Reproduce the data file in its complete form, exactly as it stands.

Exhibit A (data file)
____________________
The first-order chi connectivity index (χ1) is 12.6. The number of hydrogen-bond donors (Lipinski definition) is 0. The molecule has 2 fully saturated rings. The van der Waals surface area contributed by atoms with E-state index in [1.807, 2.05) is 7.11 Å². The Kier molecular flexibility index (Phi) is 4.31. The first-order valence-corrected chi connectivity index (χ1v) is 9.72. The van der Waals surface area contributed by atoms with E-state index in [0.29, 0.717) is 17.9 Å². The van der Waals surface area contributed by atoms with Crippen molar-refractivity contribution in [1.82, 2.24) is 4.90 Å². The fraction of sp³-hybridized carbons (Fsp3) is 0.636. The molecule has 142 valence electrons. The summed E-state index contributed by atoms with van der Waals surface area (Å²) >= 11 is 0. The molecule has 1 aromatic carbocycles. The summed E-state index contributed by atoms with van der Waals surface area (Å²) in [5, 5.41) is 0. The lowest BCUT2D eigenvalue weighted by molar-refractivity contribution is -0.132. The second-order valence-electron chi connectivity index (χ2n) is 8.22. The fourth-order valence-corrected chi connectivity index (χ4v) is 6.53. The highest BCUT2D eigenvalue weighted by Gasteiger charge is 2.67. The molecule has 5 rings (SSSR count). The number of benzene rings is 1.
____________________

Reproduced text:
The first-order chi connectivity index (χ1) is 12.6. The number of hydrogen-bond donors (Lipinski definition) is 0. The molecule has 2 fully saturated rings. The van der Waals surface area contributed by atoms with E-state index in [1.807, 2.05) is 7.11 Å². The Kier molecular flexibility index (Phi) is 4.31. The first-order valence-corrected chi connectivity index (χ1v) is 9.72. The van der Waals surface area contributed by atoms with E-state index in [0.29, 0.717) is 17.9 Å². The van der Waals surface area contributed by atoms with Crippen molar-refractivity contribution in [1.82, 2.24) is 4.90 Å². The fraction of sp³-hybridized carbons (Fsp3) is 0.636. The molecule has 142 valence electrons. The summed E-state index contributed by atoms with van der Waals surface area (Å²) >= 11 is 0. The molecule has 1 aromatic carbocycles. The summed E-state index contributed by atoms with van der Waals surface area (Å²) in [5, 5.41) is 0. The lowest BCUT2D eigenvalue weighted by molar-refractivity contribution is -0.132. The second-order valence-electron chi connectivity index (χ2n) is 8.22. The fourth-order valence-corrected chi connectivity index (χ4v) is 6.53. The highest BCUT2D eigenvalue weighted by Gasteiger charge is 2.67. The molecule has 5 rings (SSSR count). The number of benzene rings is 1.